Difficulty of finding partially matching ciphertexts for a given plaintext when encrypted with two different keys

I'm trying to find a simple, practical proof-of-work scheme based purely on encryption (due to wide availability of optimized, hardware accelerated AES execution on most platforms, including modern mobile devices).

I've considered the following:

• Let $k_1$ and $k_2$ be two different randomly selected keys.

Find a counter value $c$, where $0 \le c < n$ such that: $$\mathit{Prefix}_m(\operatorname{AES}_{k_1}(c)) = \mathit{Prefix}_m(\operatorname{AES}_{k_2}(c))$$

Or in plain words: find a counter value in a given range such that when independently encrypted with two different keys would result in two ciphertexts sharing a minimum prefix of $m$ bits.

By successive trials with $c = 0, c = 1, c = 2, ...$ the probability of finding a match by brute force is $\frac{1}{2^m}$ in each trial and $1 - (\frac{2^m-1}{2^m})^t$ after $t$ trials. The maximum counter value $n$ is adjusted such that it allows for sufficient number of trials such that a solution is found with high probability (say $0.99$ or more). If the client fails to find a solution in the given counter range they must try again with a different pair of keys.

The question is, since both keys (and the underlying algorithm) are known, is there a way for an attacker to use this knowledge to find a solution faster than brute-force?

I'm aware of known-key distinguishing attacks, but not sure if they are relevant here?

(I've intentionally chosen an approach where two keys are used, rather than just one, with the intuition that each permutation path would be defined by a completely different set of subkeys)

Edit 1: it seems reasonable that using two, completely different, encryption algorithms, one for each key (say one key with AES, and the other with Salsa20), might be stronger? (though the original goal was to use the same one - as AES is currently the only one with widely available hardware acceleration)

Edit 2: this is not intended to be a memory-hard PoW. I'm also working on one that is (also using purely encryption), separately, so memory-hardness isn't relevant here.

• I think the answer is no. There is no known way to pick a key to generate a plain/cipher pair. I think this is a birthday paradox however so instead of 2^m trials to get a match it will be 2^(m/2). Just hold the counter fixed and try different keys. – Matthew Fisher Aug 7 '17 at 18:31
• @MatthewFisher Each counter value is encrypted both with $k_1$ and $k_2$. The probability that the second ciphertext would match the first to the desired number of bits is $1/2^m$. A match only happens when the exact same counter is used as plaintext. There is only a single possibility per trial. This is the equivalent of throwing two dice and expecting the result being the same. A birthday scenario would happen if any counter was allowed for a match (I have worked on those variants too). – yellowlive Aug 7 '17 at 18:44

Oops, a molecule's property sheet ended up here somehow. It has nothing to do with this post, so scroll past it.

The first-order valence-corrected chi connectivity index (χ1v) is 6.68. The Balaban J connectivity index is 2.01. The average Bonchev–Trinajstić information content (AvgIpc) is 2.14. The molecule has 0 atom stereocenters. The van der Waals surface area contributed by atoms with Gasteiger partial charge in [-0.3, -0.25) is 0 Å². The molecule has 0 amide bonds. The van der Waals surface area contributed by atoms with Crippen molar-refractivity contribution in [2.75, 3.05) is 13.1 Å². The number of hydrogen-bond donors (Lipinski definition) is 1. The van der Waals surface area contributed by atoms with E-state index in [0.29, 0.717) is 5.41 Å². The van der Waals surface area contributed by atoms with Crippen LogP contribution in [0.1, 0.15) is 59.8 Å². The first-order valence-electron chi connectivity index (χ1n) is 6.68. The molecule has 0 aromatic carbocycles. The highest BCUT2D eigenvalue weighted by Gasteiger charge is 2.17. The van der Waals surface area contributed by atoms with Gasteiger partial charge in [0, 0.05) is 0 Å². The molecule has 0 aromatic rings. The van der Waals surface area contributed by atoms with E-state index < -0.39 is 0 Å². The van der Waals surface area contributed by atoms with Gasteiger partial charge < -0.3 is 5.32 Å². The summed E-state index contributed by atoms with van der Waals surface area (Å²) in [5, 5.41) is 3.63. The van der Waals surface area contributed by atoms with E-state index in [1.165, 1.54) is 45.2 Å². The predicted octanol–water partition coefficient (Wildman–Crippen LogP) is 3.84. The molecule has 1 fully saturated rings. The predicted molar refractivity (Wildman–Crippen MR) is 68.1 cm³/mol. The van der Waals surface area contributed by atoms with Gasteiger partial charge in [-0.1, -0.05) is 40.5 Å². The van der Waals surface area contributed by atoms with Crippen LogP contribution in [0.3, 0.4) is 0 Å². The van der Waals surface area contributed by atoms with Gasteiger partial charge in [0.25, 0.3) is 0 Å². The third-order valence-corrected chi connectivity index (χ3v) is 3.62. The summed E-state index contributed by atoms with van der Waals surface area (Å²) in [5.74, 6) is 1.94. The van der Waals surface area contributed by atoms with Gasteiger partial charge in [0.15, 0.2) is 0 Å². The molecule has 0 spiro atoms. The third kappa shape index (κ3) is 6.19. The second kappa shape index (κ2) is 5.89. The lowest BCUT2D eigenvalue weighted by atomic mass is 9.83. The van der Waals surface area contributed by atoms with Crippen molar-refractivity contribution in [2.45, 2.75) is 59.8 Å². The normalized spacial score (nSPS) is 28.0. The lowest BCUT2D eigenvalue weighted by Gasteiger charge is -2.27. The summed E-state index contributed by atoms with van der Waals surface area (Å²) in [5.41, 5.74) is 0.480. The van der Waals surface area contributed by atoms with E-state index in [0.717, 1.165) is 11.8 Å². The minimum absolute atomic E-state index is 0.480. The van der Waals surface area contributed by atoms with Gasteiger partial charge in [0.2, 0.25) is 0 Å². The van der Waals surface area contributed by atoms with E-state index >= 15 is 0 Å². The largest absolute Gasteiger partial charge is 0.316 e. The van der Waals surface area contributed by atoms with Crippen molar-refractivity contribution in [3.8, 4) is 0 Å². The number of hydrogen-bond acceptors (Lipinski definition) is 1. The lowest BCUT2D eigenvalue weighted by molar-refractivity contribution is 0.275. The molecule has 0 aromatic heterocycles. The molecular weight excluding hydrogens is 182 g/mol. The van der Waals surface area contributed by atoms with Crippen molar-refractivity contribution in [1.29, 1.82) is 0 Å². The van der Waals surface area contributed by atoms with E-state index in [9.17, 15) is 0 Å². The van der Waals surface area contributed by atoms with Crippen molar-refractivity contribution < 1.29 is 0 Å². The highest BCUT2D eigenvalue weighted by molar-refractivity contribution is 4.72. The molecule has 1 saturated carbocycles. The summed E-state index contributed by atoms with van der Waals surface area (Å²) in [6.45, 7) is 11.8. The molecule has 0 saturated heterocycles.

• Who picks the keys? If the miner can pick any two random keys then they can produce the birthday collision by selecting many keys and keeping the counter fixed. In this way a large number of pairs can be created and a collision created – Matthew Fisher Aug 7 '17 at 18:49
• @MatthewFisher The keys are picked either by a server (in a client-server scenario) or in the case of a blockchain in the same way that it is picked commonly (hash-state of the blockchain). My original intention for this particular variant was actually not for mining/cryptocurrencies use but for casual DoS protection. I'm also working on a memory-hard variant with trivial verification (which is based on birthday properties so far), but it's not related to this one. BTW The maximum counter range might not actually be necessary, it is only for extra protection (no space to explain here). – yellowlive Aug 7 '17 at 19:38
• @MatthewFisher In the case of a blockchain, the state of the blockchain should be hashed with the miner's public key (though that might not be strong enough). You are right, I have not given deep thought to the blockchain scenario. I'm mostly thinking of it for another context. But I believe the keys can be generated securely. I need to think about this further to verify it is strong enough. – yellowlive Aug 7 '17 at 19:43